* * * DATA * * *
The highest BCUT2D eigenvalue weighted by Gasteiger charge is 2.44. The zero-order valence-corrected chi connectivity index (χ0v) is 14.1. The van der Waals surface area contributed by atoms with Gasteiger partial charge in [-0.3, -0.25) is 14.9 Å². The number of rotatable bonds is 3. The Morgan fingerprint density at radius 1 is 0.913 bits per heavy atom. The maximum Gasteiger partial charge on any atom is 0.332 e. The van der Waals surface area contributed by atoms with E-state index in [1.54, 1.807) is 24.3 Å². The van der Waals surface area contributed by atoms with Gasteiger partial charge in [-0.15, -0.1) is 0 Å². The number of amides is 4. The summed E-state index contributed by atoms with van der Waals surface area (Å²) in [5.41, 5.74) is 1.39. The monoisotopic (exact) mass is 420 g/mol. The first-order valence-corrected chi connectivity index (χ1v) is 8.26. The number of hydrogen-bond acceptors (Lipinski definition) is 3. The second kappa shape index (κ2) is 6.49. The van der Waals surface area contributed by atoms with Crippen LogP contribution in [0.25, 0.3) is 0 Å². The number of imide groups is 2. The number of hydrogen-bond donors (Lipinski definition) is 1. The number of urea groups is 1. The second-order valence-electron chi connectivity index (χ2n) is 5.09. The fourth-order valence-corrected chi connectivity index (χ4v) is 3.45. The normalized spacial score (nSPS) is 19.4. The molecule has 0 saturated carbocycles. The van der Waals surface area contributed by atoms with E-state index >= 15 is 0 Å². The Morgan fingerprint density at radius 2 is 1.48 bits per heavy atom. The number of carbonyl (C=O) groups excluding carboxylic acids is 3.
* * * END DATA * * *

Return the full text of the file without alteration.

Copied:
The highest BCUT2D eigenvalue weighted by Gasteiger charge is 2.44. The zero-order valence-corrected chi connectivity index (χ0v) is 14.1. The van der Waals surface area contributed by atoms with Gasteiger partial charge in [-0.3, -0.25) is 14.9 Å². The number of rotatable bonds is 3. The Morgan fingerprint density at radius 1 is 0.913 bits per heavy atom. The maximum Gasteiger partial charge on any atom is 0.332 e. The van der Waals surface area contributed by atoms with E-state index in [1.54, 1.807) is 24.3 Å². The van der Waals surface area contributed by atoms with Gasteiger partial charge in [-0.15, -0.1) is 0 Å². The number of amides is 4. The summed E-state index contributed by atoms with van der Waals surface area (Å²) in [5.41, 5.74) is 1.39. The monoisotopic (exact) mass is 420 g/mol. The first-order valence-corrected chi connectivity index (χ1v) is 8.26. The number of hydrogen-bond acceptors (Lipinski definition) is 3. The second kappa shape index (κ2) is 6.49. The van der Waals surface area contributed by atoms with Crippen LogP contribution in [0.25, 0.3) is 0 Å². The number of imide groups is 2. The number of hydrogen-bond donors (Lipinski definition) is 1. The number of urea groups is 1. The second-order valence-electron chi connectivity index (χ2n) is 5.09. The fourth-order valence-corrected chi connectivity index (χ4v) is 3.45. The normalized spacial score (nSPS) is 19.4. The molecule has 0 saturated carbocycles. The van der Waals surface area contributed by atoms with E-state index >= 15 is 0 Å². The Morgan fingerprint density at radius 2 is 1.48 bits per heavy atom. The number of carbonyl (C=O) groups excluding carboxylic acids is 3.